Eddie Vedder toured for him. Thom Yorke used a "Saturday Night Live" appearance to beg America to let him debate. And thousands of Democrats were praying Sunday morning that he'd just stay home. Instead, Ralph Nader, the pioneering public advocate, champion of the seatbelt and the Green Party's 2000 presidential candidate, announced to NBC's Tim Russert on "Meet the Press" that he would run for president again in 2004 as an independent candidate.
"After careful thought and my desire to retire our supremely selected president, I've decided to run as an independent candidate for president," Nader said on Sunday. "There's a democracy gap. There's just too much power and wealth in too few hands, increasingly giant corporations, hands that have no allegiance to our country or our communities other than to control them or to abandon them. They have taken over Washington."
In 2000 Nader ran on a liberal-populist message declaring the Democratic and Republican parties as a virtually indistinguishable "duopoly" equally beholden to corporate interests. Disaffected voters who felt ignored by the Clinton White House rallied behind Nader in an attempt to at least turn out 5 percent of the national vote, thereby guaranteeing the Green Party federal matching funds to make it the third party. But Nader showed weakly in national polls as Election Day approached. He was excluded from presidential debates and even thrown off the grounds of one in Boston by security guards ordered to keep him out of the audience.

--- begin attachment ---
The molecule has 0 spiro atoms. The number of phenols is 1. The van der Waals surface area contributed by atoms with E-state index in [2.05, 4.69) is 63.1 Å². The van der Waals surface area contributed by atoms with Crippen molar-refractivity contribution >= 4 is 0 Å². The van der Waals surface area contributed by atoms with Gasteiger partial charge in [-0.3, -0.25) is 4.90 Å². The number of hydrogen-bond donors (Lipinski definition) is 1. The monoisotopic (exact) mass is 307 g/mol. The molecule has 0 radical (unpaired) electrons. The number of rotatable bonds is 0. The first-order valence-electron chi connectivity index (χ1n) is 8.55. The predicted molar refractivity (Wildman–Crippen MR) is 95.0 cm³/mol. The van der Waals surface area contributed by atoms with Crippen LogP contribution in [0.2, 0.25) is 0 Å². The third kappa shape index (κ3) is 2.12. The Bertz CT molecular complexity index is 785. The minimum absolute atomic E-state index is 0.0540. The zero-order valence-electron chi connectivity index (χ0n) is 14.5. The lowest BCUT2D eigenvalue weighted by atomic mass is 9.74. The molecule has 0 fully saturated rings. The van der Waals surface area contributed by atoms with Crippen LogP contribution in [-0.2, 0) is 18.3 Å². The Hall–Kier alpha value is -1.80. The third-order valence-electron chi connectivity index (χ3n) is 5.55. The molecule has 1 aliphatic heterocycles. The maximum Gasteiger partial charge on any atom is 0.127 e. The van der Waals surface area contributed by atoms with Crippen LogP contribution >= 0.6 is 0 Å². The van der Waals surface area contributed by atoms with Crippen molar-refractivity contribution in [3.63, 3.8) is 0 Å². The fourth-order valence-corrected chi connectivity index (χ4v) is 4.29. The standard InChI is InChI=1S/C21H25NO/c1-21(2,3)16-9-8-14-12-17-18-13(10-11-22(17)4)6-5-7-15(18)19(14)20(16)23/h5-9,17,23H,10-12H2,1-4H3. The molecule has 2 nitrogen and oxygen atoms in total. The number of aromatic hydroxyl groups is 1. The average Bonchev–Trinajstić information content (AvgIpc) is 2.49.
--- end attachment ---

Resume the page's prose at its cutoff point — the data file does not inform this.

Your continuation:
In the end, Nader took less than 3 percent of the vote nationwide. But in key states such as Florida, his 97,488 votes would have drastically changed the outcome where George W. Bush won by a mere 537 votes. Many Democrats view Nader as the Gore-presidency spoiler and as scapegoat for the current conservative hold on the Congress, Supreme Court and White House.
As the 2004 election approaches, some liberal Democrats — including documentarian Michael Moore, who stumped for Nader in 2000 and backed General Wesley Clark during the primaries, and The Nation magazine editorial staff — are worried Nader could once again upset a Democratic victory. Nader dismisses the charge.
"The liberal intelligentsia has got to ask itself a tough question," Nader told Russert. "For 25 years they have let their party run away from them. For 25 years they've let their party become a captive of corporate interests. And now they want to block the American people from having more choices and voices, especially young people who are looking for idealism, who are looking for a clean campaign, who are looking for the real issues in this country instead of the sham and the rhetoric that masquerades for political campaigning."
To get on the ballot as an independent, however, Nader must first get 1.5 million signatures on a petition supporting his presidential bid. The task may prove impossible if Democratic National Committee Chairman Terry McAuliffe is correct in thinking that liberals will circle their wagons around the Democrats. "I can tell you, Green Party members are all coming into the party saying they want to help us because they know the stakes are so big this time. It will be much more difficult for him," McAuliffe said Sunday on CBS' "Face the Nation."
Less than 2.5 million people voted for Nader in November 2000. Nearly 18 million 18-to-30-year-olds showed up, though. And at 20 million loud in 2004, young voters could prove to be the decisive voting bloc this year.
For more political news, insight into the 2004 presidential election and information on registering to vote, check out ChooseorLose.com.